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The ubiquitin ligase COP1 is a critical negative regulator of p53


COP1 (constitutively photomorphogenic 1) is a RING-finger-containing protein that functions to repress plant photomorphogenesis, the light-mediated programme of plant development. Mutants of COP1 are constitutively photomorphogenic, and this has been attributed to their inability to negatively regulate the proteins LAF1 (ref. 1) and HY5 (ref. 2). The role of COP1 in mammalian cells is less well characterized3. Here we identify the tumour-suppressor protein p53 as a COP1-interacting protein. COP1 increases p53 turnover by targeting it for degradation by the proteasome in a ubiquitin-dependent fashion, independently of MDM2 or Pirh2, which are known to interact with and negatively regulate p53. Moreover, COP1 serves as an E3 ubiquitin ligase for p53 in vitro and in vivo, and inhibits p53-dependent transcription and apoptosis. Depletion of COP1 by short interfering RNA (siRNA) stabilizes p53 and arrests cells in the G1 phase of the cell cycle. Furthermore, we identify COP1 as a p53-inducible gene, and show that the depletion of COP1 and MDM2 by siRNA cooperatively sensitizes U2-OS cells to ionizing-radiation-induced cell death. Overall, these results indicate that COP1 is a critical negative regulator of p53 and represents a new pathway for maintaining p53 at low levels in unstressed cells.

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Figure 1: COP1 and its interaction with p53.
Figure 2: COP1 negative regulation of p53.
Figure 3: siRNA ablation of COP1 causes an accumulation of p53 protein and induces a G1 arrest.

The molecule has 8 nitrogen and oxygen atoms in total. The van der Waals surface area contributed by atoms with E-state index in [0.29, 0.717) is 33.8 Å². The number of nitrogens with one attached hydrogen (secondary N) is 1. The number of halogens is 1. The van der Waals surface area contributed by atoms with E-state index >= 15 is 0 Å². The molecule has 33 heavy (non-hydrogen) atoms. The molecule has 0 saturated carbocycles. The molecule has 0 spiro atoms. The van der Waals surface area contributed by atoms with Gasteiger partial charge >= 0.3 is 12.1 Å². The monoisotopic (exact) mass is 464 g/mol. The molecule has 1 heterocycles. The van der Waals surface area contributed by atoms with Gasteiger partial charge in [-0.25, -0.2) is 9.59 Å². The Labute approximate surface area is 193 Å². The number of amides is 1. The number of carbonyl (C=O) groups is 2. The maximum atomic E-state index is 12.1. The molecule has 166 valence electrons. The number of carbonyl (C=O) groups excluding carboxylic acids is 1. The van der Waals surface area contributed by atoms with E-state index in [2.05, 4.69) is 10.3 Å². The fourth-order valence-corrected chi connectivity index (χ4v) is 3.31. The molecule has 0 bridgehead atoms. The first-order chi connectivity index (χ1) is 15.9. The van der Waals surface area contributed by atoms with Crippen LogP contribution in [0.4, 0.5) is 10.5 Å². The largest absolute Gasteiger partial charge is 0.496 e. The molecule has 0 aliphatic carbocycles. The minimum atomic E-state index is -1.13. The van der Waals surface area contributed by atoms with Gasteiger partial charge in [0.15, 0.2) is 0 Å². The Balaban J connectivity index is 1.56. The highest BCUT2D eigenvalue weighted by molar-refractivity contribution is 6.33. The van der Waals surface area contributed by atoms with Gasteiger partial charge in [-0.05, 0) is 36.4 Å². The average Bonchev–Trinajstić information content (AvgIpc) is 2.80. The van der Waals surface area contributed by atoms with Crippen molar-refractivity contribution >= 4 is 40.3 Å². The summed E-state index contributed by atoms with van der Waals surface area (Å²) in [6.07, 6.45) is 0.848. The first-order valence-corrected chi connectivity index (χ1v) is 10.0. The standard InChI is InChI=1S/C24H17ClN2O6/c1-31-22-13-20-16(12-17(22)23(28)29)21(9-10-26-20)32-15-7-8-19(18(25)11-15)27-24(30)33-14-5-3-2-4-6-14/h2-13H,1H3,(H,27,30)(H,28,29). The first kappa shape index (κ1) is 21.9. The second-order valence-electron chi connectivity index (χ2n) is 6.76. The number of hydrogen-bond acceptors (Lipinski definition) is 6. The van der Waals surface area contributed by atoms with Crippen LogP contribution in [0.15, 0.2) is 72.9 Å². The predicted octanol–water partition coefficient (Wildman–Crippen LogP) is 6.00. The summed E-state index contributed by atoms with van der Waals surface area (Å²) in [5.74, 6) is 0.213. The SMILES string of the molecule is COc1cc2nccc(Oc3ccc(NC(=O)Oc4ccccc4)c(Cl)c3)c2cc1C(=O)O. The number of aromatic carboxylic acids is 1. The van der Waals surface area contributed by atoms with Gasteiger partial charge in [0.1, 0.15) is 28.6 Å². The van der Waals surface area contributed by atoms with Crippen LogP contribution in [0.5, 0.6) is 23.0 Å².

Figure 4: COP1, Pirh2 and MDM2 ablation by siRNA stabilizes and activates p53.
Figure 5: COP1 is a p53-inducible gene.


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We would like to thank T. Hupp for his contribution of reagents and thought-provoking discussions, G. Lozano for p53-/-/MDM2-/- MEFs, S. Benchimol for the Pirh2 antibody and cDNA, J. Chen for H1299 cells, B. Henzel for mass spectrometry support, C. Reed for the generation of COP1 monoclonal antibodies, M. Vasser and P. Ng for oligonucleotide synthesis and purification, A. Waugh for Bioinformatics support, Genentech Protein Engineering and core DNA sequencing facility for support services, and P. Polakis and members of the Dixit lab for advice and encouragement. I.W. is supported by a PSTP fellowship from the University of California, Davis.

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Correspondence to Vishva M. Dixit.

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Supplementary Figure S1: COP1 maintains the ability to degrade p53 in the absence of MDM2 or Pirh2; Supplementary Figure S2: COP1 negative regulation of p53 transactivation activity; Supplementary Figure S3: Ablation of COP1 by two further distinct siRNA oligos causes an accumulation of p53 at the protein level. (PDF 303 kb)

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Dornan, D., Wertz, I., Shimizu, H. et al. The ubiquitin ligase COP1 is a critical negative regulator of p53. Nature 429, 86–92 (2004).

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